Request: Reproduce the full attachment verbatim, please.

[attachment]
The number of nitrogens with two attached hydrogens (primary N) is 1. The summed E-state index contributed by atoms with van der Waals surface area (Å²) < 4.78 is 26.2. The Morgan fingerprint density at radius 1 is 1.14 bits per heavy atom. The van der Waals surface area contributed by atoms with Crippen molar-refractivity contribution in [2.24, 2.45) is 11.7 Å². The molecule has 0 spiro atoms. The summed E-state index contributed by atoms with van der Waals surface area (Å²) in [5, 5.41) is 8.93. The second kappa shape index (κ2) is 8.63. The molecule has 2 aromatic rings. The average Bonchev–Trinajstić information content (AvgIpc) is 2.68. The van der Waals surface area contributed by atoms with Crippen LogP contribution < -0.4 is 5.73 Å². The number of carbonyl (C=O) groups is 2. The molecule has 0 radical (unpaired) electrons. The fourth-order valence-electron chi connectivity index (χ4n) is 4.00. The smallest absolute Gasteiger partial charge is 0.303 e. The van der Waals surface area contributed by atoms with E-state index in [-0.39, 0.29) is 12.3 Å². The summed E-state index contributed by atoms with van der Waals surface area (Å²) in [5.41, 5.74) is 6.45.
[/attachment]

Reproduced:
The number of nitrogens with two attached hydrogens (primary N) is 1. The summed E-state index contributed by atoms with van der Waals surface area (Å²) < 4.78 is 26.2. The Morgan fingerprint density at radius 1 is 1.14 bits per heavy atom. The van der Waals surface area contributed by atoms with Crippen molar-refractivity contribution in [2.24, 2.45) is 11.7 Å². The molecule has 0 spiro atoms. The summed E-state index contributed by atoms with van der Waals surface area (Å²) in [5, 5.41) is 8.93. The second kappa shape index (κ2) is 8.63. The molecule has 2 aromatic rings. The average Bonchev–Trinajstić information content (AvgIpc) is 2.68. The van der Waals surface area contributed by atoms with Crippen LogP contribution < -0.4 is 5.73 Å². The number of carbonyl (C=O) groups is 2. The molecule has 0 radical (unpaired) electrons. The fourth-order valence-electron chi connectivity index (χ4n) is 4.00. The smallest absolute Gasteiger partial charge is 0.303 e. The van der Waals surface area contributed by atoms with E-state index in [-0.39, 0.29) is 12.3 Å². The summed E-state index contributed by atoms with van der Waals surface area (Å²) in [5.41, 5.74) is 6.45.